At long last, House Republicans have unveiled a plan to repeal and replace the Affordable Care Act.
The plan—detailed in a document called “A Better Way”—says that “Obamacare must be fully repealed so we can start over and take a new approach.” To replace the president’s signature healthcare law, the plan weaves together a variety of healthcare policy ideas in its outline of what should replace the ACA.
Here’s a breakdown of some of the plan’s key provisions:
A new approach to exchanges. The Republicans’ plan would offer everyone who doesn’t qualify for employer coverage, Medicare or Medicaid to access a refundable tax credit to use in the individual market—instead of the ACA’s current policy of offering tax credits to just those of certain incomes. The credit is also age-adjusted, the report says.
“Association health plans,” in which small business and groups such as alumni organizations and trade associations band together to offer healthcare coverage at better rates via improved bargaining power with insurers. This would “free employers from costly state-mandated benefit packages and lower their overhead costs,” the document says.
Robust high-risk insurance pools. The plan would set aside at least $25 billion to fund programs that Republicans say would give financial support for those with high medical costs who find themselves priced out of coverage. Premiums for those participating in the high-risk pool would be capped, and wait lists would be prohibited, according to the document.
A one-time open enrollment period for the uninsured, regardless of health status. If consumers who lack coverage don’t enroll in a plan during that open enrollment period, they forfeit continuous coverage protections and could face higher insurance costs in the future.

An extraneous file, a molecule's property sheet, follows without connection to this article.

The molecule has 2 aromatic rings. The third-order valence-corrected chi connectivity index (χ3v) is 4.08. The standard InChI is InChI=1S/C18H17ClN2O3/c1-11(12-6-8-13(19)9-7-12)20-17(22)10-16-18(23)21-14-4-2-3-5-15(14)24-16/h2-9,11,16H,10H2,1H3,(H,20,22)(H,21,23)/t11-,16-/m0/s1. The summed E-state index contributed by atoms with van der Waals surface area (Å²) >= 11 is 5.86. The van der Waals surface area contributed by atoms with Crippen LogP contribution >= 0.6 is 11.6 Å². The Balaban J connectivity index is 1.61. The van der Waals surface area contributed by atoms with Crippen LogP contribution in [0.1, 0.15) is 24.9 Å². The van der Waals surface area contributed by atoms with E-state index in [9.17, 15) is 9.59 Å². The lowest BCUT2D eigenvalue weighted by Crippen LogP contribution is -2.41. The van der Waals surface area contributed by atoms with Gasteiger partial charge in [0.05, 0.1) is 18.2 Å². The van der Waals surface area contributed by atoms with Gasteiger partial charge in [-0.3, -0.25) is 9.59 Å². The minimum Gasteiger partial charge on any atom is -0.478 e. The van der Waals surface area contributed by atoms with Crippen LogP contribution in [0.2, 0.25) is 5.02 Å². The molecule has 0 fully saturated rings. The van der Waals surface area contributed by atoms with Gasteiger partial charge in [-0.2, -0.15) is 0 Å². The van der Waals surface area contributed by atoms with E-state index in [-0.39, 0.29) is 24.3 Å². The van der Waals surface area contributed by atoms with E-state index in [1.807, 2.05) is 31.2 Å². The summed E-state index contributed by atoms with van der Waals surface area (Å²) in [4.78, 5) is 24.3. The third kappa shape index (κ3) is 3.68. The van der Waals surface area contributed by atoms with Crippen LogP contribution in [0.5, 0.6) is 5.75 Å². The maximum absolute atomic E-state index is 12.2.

The sale of insurance across state lines. This often-cited GOP policy proposal, according to the document, will make the insurance market more competitive and give consumers the ability to access the most affordable policies.
The preservation of certain ACA protections. The plan would prevent those with pre-existing conditions from being denied coverage, as well as allow individuals to stay on their parents’ insurance plan until age 26.
Medicaid reforms that would allow states to choose between either a per capita allotment for their programs or a block grant. States would be allowed the flexibility “to charge reasonable enforceable premiums” or offer a limited benefit package. The proposal also takes several steps to “modernize” the Medicaid demonstration waiver process, requiring them to be budget neutral while grandfathering in some successful waiver provisions.
The document, however, lacks details about how the plan would be financed. That’s because it is mainly a “framework” upon which congressional committees will build next year if the GOP maintains its majority, a senior House Republican aide told reporters Tuesday, according to Kaiser Health News.